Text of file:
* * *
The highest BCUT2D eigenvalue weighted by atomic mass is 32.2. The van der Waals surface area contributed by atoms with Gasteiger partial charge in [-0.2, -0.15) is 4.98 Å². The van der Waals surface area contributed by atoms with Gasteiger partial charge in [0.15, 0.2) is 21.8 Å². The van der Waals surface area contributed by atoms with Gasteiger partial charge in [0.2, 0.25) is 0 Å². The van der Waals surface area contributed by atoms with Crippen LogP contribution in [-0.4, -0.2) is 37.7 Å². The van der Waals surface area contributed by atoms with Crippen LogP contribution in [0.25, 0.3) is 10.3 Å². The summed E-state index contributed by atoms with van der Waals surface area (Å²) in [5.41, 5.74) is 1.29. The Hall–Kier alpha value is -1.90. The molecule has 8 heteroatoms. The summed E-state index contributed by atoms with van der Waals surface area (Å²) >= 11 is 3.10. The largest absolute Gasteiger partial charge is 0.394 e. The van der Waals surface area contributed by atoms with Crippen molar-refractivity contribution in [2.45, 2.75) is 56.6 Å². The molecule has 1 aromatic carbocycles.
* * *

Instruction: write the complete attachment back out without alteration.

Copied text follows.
The highest BCUT2D eigenvalue weighted by atomic mass is 32.2. The van der Waals surface area contributed by atoms with Gasteiger partial charge in [-0.2, -0.15) is 4.98 Å². The van der Waals surface area contributed by atoms with Gasteiger partial charge in [0.15, 0.2) is 21.8 Å². The van der Waals surface area contributed by atoms with Gasteiger partial charge in [0.2, 0.25) is 0 Å². The van der Waals surface area contributed by atoms with Crippen LogP contribution in [-0.4, -0.2) is 37.7 Å². The van der Waals surface area contributed by atoms with Crippen LogP contribution in [0.25, 0.3) is 10.3 Å². The summed E-state index contributed by atoms with van der Waals surface area (Å²) in [5.41, 5.74) is 1.29. The Hall–Kier alpha value is -1.90. The molecule has 8 heteroatoms. The summed E-state index contributed by atoms with van der Waals surface area (Å²) >= 11 is 3.10. The largest absolute Gasteiger partial charge is 0.394 e. The van der Waals surface area contributed by atoms with Crippen molar-refractivity contribution in [2.45, 2.75) is 56.6 Å². The molecule has 1 aromatic carbocycles.